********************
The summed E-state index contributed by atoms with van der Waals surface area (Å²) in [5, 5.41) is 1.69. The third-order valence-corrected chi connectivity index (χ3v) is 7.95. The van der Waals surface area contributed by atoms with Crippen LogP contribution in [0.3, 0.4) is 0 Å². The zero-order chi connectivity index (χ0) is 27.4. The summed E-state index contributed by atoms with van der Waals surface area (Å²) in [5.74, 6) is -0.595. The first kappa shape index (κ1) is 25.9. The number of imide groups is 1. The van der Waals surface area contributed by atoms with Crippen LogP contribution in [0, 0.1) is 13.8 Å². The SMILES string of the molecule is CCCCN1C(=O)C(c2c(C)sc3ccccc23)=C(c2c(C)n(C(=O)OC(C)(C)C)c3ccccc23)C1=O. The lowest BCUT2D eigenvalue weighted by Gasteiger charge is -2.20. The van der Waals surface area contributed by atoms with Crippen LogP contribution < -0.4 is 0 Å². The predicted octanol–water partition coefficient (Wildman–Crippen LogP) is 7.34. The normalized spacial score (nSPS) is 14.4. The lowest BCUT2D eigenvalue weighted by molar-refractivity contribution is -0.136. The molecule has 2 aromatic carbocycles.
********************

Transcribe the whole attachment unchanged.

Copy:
The summed E-state index contributed by atoms with van der Waals surface area (Å²) in [5, 5.41) is 1.69. The third-order valence-corrected chi connectivity index (χ3v) is 7.95. The van der Waals surface area contributed by atoms with Crippen LogP contribution in [0.3, 0.4) is 0 Å². The zero-order chi connectivity index (χ0) is 27.4. The summed E-state index contributed by atoms with van der Waals surface area (Å²) in [5.74, 6) is -0.595. The first kappa shape index (κ1) is 25.9. The number of imide groups is 1. The van der Waals surface area contributed by atoms with Crippen LogP contribution in [0, 0.1) is 13.8 Å². The SMILES string of the molecule is CCCCN1C(=O)C(c2c(C)sc3ccccc23)=C(c2c(C)n(C(=O)OC(C)(C)C)c3ccccc23)C1=O. The lowest BCUT2D eigenvalue weighted by Gasteiger charge is -2.20. The van der Waals surface area contributed by atoms with Crippen LogP contribution < -0.4 is 0 Å². The predicted octanol–water partition coefficient (Wildman–Crippen LogP) is 7.34. The normalized spacial score (nSPS) is 14.4. The lowest BCUT2D eigenvalue weighted by molar-refractivity contribution is -0.136. The molecule has 2 aromatic carbocycles.